don’t meet your heroes/moz-life

I got Morrissey’s ‘Autobiography’ for Christmas. I started reading it right away on Christmas afternoon but here’s the thing….it was too intense for me, so I stopped. It was so very Morrissey. Intensely his voice and his essence. I couldn’t quite cope. The phrase ‘don’t meet your heroes’ circled my head – did I want to steep this deeply in Morrissey’s brain innards, when my ‘relationship’ with him in recent years is not without difficulties?

I have adored Morrissey since I was 14. I even went through a phase of trying to look like Morrissey. Here is evidence. I am fifteen here and I had a goth boyfriend who use to like to pretend to be a vampire by leaping out at me from behind corners, wrestling me to the ground and biting my neck. Ah, teenagers:


& I went to see him perform when he came to NZ recently and it was sublime. He did not disappoint. However, it isn’t without challenges maintaining the life-long love of Moz. He is difficult, curmudgeonly, veers a bit towards racism at times (actually, he is just plain old racist towards Asian people), has some interesting ideas about violence and romanticizes gangs, he is bitter and bitchy and prickly and solipsistic.

Yet, I do still love the old hag. He informed my teenage years. He taught me so much! Through The Smiths I learned about the Moors Murders, Candy Darling, Keats, Yeats, Oscar Wilde, Machester geography, Skinhead culture, James Dean….so much more I can’t recall right now. He gave me strength and courage as a vulnerable freaky teen to embrace weirdness and he made literary-geekiness COOL.

Anway, I have returned to reading the book. & I am making notes of the most excellent bits, which I will share with you on here. He is a great writer. His book is unruly and hairy and meandering and needed tougher editing, but who would want to argue with Morrissey? so I can see why no editor was ballsy enough to tell him….but the good bits are GREAT. His wit, his way with words, his dark patina.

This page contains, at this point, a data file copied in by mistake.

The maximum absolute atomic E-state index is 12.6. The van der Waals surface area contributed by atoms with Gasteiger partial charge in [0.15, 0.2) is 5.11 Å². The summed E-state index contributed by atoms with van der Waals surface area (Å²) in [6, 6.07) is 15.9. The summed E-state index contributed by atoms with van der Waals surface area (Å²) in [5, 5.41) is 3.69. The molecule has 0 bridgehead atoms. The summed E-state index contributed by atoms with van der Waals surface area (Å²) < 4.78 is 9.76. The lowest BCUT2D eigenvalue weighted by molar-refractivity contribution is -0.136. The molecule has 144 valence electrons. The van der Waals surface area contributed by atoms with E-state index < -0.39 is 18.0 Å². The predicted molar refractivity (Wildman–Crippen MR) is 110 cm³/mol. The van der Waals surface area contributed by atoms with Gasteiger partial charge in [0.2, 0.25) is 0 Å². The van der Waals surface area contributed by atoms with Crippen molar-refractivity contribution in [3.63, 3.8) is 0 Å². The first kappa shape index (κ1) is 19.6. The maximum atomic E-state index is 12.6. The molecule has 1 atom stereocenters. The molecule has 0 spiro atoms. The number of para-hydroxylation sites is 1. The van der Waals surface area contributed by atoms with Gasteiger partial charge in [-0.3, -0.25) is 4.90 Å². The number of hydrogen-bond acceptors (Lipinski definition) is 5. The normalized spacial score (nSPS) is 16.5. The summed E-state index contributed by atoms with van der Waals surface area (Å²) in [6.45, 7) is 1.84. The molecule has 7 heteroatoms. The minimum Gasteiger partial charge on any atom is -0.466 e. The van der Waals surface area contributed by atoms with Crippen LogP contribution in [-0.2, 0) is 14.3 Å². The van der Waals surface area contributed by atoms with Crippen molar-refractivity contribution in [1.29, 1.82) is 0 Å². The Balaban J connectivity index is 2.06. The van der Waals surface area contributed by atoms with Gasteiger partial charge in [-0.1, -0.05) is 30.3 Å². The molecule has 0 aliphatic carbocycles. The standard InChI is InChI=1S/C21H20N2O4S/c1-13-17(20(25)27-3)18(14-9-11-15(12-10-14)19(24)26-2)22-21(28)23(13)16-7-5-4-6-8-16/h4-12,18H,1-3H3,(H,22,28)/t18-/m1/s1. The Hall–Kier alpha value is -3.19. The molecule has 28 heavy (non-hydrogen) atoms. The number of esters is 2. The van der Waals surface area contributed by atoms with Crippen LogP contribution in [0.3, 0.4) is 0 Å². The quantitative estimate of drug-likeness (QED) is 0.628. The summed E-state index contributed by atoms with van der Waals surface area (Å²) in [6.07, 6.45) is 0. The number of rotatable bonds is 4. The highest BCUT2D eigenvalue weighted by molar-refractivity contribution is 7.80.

He’s like family to me, which is why even when he is inciting race-hate, being naive about the ‘glamour’ of violence and remaining static of outlook in a world which is romping on….I can’t reject him.

He describes one of his harridan teachers saying ‘she will die smelling of attics.’

SHE WILL DIE SMELLING OF ATTICS. This, on page 10. Oh, so many pages to go….

Have you read Moz’s book? What did you think? The consensus seems to be that there isn’t enough about his romantic life and far, far, far too much about The Smiths courtcase….



5 thoughts on “don’t meet your heroes/moz-life

  1. The consensus is half right (sic), he does waffle about the court case ad nauseam, though his acerbic depictions of the opposition are Wildean in their grandeur (as you’d expect). His Love Life however, is as not as circumspect as I feared. I think he has given away a great deal in very few sentences. He confesses to being inexperienced and ill fated so his vulnerability is very touching, and for me, quite reassuring. What most strikes me about the book is Moz’ intractable masculine energy, centred not in the body or sex drive, but in his principles, faith or demeanour. He comes across as quintessentially English, even when fleeing the hypocrisy of his native land, bruised by cowering detractors. I guess this is the big get-even, though I doubt that Joyce or Marr et al, will even bother to read that far into such a tome. What I have most enjoyed with the book are the frequent song lyric references, embedded in the text, for us fans to find like a treasure hunt. It puts a new perspective on old phrases and makes it all feel like a secret love letter, to those who ever cared to stay listening through the years. Like us. I feel enriched having this book, if only for a month or two, but it will go on my favourite-book shelf beside Jarman and Crisp and the other outer voices.


  2. You are SO right, H. The good bits are exceptionally great. And I’ve copied down a bunch of my favs too – re the debut: “The album ought to have been a dangerous blow from the buckle-end of a belt, but instead it is a peck on the cheek…”


  3. I should add that his description of his Aunts demise is as touching a eulogy as any I have read. His verbal defence of his female relatives is courteous and heartwarming


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